Elsewhere in this issue we say that "everyone becomes well-to-do" in Brigham. To partially verify this statement we take pride in pointing to such a family as the Knudson brothers, whose photographs are presented here with, as also the pictures of their commodious, comfortable homes. In any community a large family in which every member is successful would be regarded as a rather remarkable one, and so we regard the Knudson boys as a rather exceptional family. Here is a set of boys who, by dint of energy, hard work, perseverance, self-control and business acumen, have established themselves in a splendid way in the community. Men of honor, integrity, energy and ability; men who are in every sense home men, loving their wives and children, inculcating such virtues as make for manhood and womanhood; men who are loyal to their friends, their home and their country. Men whose lives have been devoted to the development and upbuilding of our community, and who are in a sense exemplars to us all. But lest some fear that we eulogize too highly, let us say that these men are not angels, by and manner of means, they have faults and frankly acknowledge them. There is an abundance of modesty distributed among the boys and none seek publicity of any kind, say nothing about notoriety. This "writeup" is absolutely on our own responsibly and we had to work like Trojans to get permission to hold the boys up to the limelight. We present them to the public because they are highly representative of our community, and show what can be accomplished here; they have been prime movers in the development of agricultural, horticultural and business interests, and, to say the truth, we are proud of them. We have many other good sound families in Brigham and Box Elder of whom we are also proud. We cannot, in one issue of our little paper, tell of all the people or of all the things of which we are proud, but we can make a beginning, and that is what we are trying to do. With these explanations and apologies we proceed with our story. In the year 1854, William Knudson, a native of Denmark, then a young man of twenty, who had migrated to Utah two years earlier, cameo Brigham City to make his home. He brought with him his young wife, Amelia Harup Knudson, who had emigrated from Denmark the previous year. Mr. and Mrs. Knudson made their home in the old fort with a few sturdy pioneers who were here. They began at the bottom rung of the ladder, financially speaking, and they never climbed very high on this ladder, as fortunes were not made in Box Elder in those days, but they did better; they assisted in establishing a foundation for our present commonwealth. Mr. Knudson was a lover of nature and lived near her. He liked nothing better than tilling the soil, but people knew little then about the adaptability of different kinds of soil for various crops, and moreover, nature seemed more unkind in those days, frequently destroying their crops with cold and frost, so that discouragements were common. Mr. Knudson, however, was persistent, and he seemed to foresee, more clearly than anyone else, that the area about Brigham was particularly adapted for peaches, berries, small fruits, etc., and through his persistence and perseverance he became successful, as have also his children after him. Mr. and Mrs. Knudson had born to them in Brigham thirteen children, eight boys and five girls. Two of the boys died when very young, the names and births of the other are as follows: Charles W., January 18, 1855; Joseph, November 29, 1856; Peter, September 8, 1858; William O., April 12, 1860; James, March 3, 1862; John C., March 12, 1867 Of the girls, three died when quite young, two lived to womanhood; Mrs. Rozilla K. Peterson, one of the very best women that ever lived, is still living. The other, Mrs. Julia Ann Fatima K. Valentine, also one of the earth's noble women, died several years ago, leaving a husband, Hon. A. W. Valentine, and three children. A brief sketch of each of the surviving boys of the family follows.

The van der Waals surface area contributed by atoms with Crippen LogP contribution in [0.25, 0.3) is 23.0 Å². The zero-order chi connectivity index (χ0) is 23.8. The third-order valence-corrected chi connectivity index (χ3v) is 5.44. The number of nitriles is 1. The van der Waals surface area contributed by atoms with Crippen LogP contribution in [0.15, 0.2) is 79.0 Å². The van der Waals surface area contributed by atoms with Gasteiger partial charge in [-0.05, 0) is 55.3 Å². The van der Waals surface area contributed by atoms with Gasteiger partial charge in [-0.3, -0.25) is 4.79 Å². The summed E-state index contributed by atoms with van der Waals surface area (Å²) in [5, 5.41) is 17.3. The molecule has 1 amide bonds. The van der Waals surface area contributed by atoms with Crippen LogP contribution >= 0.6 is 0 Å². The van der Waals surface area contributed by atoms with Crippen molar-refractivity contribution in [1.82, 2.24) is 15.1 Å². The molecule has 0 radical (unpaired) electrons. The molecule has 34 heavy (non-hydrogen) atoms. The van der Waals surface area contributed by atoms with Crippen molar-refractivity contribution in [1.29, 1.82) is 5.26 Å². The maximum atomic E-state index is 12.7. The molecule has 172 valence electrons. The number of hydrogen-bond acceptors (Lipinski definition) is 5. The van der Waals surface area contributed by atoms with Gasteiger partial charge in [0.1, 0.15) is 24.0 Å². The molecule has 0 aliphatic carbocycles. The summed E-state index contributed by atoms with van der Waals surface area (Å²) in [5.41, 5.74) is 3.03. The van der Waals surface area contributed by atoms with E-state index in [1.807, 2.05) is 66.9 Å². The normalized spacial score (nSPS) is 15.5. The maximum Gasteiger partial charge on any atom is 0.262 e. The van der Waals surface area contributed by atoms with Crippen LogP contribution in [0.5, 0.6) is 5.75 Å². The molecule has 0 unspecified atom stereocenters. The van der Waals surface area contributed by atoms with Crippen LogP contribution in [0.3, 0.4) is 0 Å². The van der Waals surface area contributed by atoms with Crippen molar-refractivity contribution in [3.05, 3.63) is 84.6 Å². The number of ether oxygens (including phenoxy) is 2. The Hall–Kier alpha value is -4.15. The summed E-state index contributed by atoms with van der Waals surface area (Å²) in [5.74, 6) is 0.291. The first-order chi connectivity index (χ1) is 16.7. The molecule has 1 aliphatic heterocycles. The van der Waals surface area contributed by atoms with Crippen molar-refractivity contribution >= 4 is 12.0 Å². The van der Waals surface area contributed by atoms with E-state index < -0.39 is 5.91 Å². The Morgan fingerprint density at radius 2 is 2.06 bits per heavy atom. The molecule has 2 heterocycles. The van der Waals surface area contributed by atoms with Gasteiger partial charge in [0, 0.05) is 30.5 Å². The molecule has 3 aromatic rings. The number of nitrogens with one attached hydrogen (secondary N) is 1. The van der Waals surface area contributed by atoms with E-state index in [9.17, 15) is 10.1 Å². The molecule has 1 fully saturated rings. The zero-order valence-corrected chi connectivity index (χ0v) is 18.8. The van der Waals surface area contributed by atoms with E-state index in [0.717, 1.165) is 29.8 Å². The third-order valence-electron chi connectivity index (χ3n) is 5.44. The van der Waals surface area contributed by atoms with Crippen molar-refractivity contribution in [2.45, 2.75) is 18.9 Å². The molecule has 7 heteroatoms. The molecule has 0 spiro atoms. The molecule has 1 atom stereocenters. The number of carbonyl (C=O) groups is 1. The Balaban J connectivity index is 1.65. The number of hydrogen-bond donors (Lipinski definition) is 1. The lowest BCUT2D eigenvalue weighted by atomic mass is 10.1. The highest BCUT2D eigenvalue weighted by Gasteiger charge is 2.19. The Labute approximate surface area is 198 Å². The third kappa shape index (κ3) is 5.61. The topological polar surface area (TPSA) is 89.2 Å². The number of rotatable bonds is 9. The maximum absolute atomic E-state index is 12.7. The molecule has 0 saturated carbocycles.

The senior member of the family, as well as the senior member of the well known firm of Knudson Brothers, is on of the financial financiers of Brigham. He has always had an eye to business. He is one of the men who will find a way or make it. He is like the bank that advertises "no accounts too large or none too small to receive our attention." He has ever been ready to tackle big propositions, and yet he never neglects any detail of business. When he was a young man helping his father garden and raise fruit, they found themselves greatly hampered for want of a market. C. W. then went to Butte City to open up a market, and, as everyone knows, was remarkably successful. He opened up a produce and fruit business there, and soon at "too much market." He could not get stuff fast enough. Frequently his customers stood about the cars and took provisions direct from there, not permitting them to be moved to his place of business. Everything brought tiptop prices, too. Here are a few samples: Hay, $40 per ton; oats, 3 cents per lb; potatoes $5 per sack; strawberries, $5 per 16 cup case; cantaloupes, 25 cents each. Of course, expressage was high in those days, but it is readily seen what this splendid market meant to Brigham. After two years of successful business in Butte, he sold out in order to perform a mission to Denmark, which he accomplished in 1883-4-5. After his return, he found it advisable to go again to Butte, where he continued his former successes for some six or seven years. Not only did he engage in the fruit business, but ever had his eyes open to other work and did all kinds of contract work and some mining. In 1892 he built the Union block in Brigham, and in the following year returned and opened up the business which he and his brothers have since carried on here. He has been identified with many of the great movements that have brought about Brigham's development, and he is proud of his city. He has a splendid family, consisting of six children, five of whom are at home, and the other, a daughter, Lylia, is married to Charles C. Clayton and lives in Salt Lake City. Miss Ethel, a recent graduate of the Box Elder high school, gives promise of considerable talent in both literature and music. She is the author of the poem in this issue. Mr. Knudson has buried four children. His wife, Mrs. Emily Clark Knudson, has proven a valuable helpmeet to her husband, and has a sweet, charming, motherly disposition, that makes "home" a veritable home in every sense of the word.